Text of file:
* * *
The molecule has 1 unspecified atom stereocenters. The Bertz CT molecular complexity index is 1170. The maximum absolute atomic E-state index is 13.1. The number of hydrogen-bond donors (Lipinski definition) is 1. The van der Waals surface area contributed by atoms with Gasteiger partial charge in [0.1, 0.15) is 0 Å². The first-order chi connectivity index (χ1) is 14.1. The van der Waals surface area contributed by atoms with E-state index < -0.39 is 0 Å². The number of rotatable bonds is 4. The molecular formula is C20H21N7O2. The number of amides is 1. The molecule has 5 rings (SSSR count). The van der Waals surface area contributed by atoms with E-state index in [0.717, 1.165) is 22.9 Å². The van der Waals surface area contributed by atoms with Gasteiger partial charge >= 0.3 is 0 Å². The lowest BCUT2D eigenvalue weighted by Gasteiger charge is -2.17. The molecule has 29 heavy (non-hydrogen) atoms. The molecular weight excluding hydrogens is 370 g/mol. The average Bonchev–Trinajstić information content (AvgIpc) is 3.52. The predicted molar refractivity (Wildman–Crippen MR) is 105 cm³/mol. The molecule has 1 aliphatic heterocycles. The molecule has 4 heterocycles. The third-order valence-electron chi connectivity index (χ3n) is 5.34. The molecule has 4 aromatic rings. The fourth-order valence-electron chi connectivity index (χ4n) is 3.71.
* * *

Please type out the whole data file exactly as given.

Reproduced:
The molecule has 1 unspecified atom stereocenters. The Bertz CT molecular complexity index is 1170. The maximum absolute atomic E-state index is 13.1. The number of hydrogen-bond donors (Lipinski definition) is 1. The van der Waals surface area contributed by atoms with Gasteiger partial charge in [0.1, 0.15) is 0 Å². The first-order chi connectivity index (χ1) is 14.1. The van der Waals surface area contributed by atoms with E-state index < -0.39 is 0 Å². The number of rotatable bonds is 4. The molecular formula is C20H21N7O2. The number of amides is 1. The molecule has 5 rings (SSSR count). The van der Waals surface area contributed by atoms with E-state index in [0.717, 1.165) is 22.9 Å². The van der Waals surface area contributed by atoms with Gasteiger partial charge >= 0.3 is 0 Å². The lowest BCUT2D eigenvalue weighted by Gasteiger charge is -2.17. The molecule has 29 heavy (non-hydrogen) atoms. The molecular weight excluding hydrogens is 370 g/mol. The average Bonchev–Trinajstić information content (AvgIpc) is 3.52. The predicted molar refractivity (Wildman–Crippen MR) is 105 cm³/mol. The molecule has 1 aliphatic heterocycles. The molecule has 4 heterocycles. The third-order valence-electron chi connectivity index (χ3n) is 5.34. The molecule has 4 aromatic rings. The fourth-order valence-electron chi connectivity index (χ4n) is 3.71.